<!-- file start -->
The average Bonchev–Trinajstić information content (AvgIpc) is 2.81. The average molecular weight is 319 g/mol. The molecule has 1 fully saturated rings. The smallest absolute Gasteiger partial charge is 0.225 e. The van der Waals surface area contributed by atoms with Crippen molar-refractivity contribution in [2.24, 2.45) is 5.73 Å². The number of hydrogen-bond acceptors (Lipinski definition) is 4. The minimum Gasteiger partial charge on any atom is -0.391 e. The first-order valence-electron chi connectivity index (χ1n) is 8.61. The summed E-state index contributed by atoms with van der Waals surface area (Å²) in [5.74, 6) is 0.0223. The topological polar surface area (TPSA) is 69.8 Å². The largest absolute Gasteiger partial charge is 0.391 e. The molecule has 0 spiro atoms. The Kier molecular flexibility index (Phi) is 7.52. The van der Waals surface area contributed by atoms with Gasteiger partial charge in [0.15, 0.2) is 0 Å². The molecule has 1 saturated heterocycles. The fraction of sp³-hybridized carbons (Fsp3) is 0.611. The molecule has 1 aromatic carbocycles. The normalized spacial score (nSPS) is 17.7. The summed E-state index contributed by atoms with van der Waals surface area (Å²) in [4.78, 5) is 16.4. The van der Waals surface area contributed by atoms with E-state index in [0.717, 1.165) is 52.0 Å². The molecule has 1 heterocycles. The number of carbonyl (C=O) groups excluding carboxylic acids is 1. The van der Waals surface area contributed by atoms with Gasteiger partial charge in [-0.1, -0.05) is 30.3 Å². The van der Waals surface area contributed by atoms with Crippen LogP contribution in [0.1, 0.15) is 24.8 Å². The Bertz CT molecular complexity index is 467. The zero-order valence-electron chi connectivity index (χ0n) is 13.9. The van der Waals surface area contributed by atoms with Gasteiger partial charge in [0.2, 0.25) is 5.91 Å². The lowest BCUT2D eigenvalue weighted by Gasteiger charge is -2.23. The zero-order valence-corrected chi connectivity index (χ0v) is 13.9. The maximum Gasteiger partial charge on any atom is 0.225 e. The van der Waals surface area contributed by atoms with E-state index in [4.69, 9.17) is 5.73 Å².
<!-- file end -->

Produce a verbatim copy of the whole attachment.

The average Bonchev–Trinajstić information content (AvgIpc) is 2.81. The average molecular weight is 319 g/mol. The molecule has 1 fully saturated rings. The smallest absolute Gasteiger partial charge is 0.225 e. The van der Waals surface area contributed by atoms with Crippen molar-refractivity contribution in [2.24, 2.45) is 5.73 Å². The number of hydrogen-bond acceptors (Lipinski definition) is 4. The minimum Gasteiger partial charge on any atom is -0.391 e. The first-order valence-electron chi connectivity index (χ1n) is 8.61. The summed E-state index contributed by atoms with van der Waals surface area (Å²) in [5.74, 6) is 0.0223. The topological polar surface area (TPSA) is 69.8 Å². The largest absolute Gasteiger partial charge is 0.391 e. The molecule has 0 spiro atoms. The Kier molecular flexibility index (Phi) is 7.52. The van der Waals surface area contributed by atoms with Gasteiger partial charge in [0.15, 0.2) is 0 Å². The molecule has 1 saturated heterocycles. The fraction of sp³-hybridized carbons (Fsp3) is 0.611. The molecule has 1 aromatic carbocycles. The normalized spacial score (nSPS) is 17.7. The summed E-state index contributed by atoms with van der Waals surface area (Å²) in [4.78, 5) is 16.4. The van der Waals surface area contributed by atoms with E-state index in [0.717, 1.165) is 52.0 Å². The molecule has 1 heterocycles. The number of carbonyl (C=O) groups excluding carboxylic acids is 1. The van der Waals surface area contributed by atoms with Gasteiger partial charge in [-0.1, -0.05) is 30.3 Å². The van der Waals surface area contributed by atoms with Crippen LogP contribution in [0.1, 0.15) is 24.8 Å². The Bertz CT molecular complexity index is 467. The zero-order valence-electron chi connectivity index (χ0n) is 13.9. The van der Waals surface area contributed by atoms with Gasteiger partial charge in [0.2, 0.25) is 5.91 Å². The lowest BCUT2D eigenvalue weighted by Gasteiger charge is -2.23. The zero-order valence-corrected chi connectivity index (χ0v) is 13.9. The maximum Gasteiger partial charge on any atom is 0.225 e. The van der Waals surface area contributed by atoms with E-state index in [4.69, 9.17) is 5.73 Å².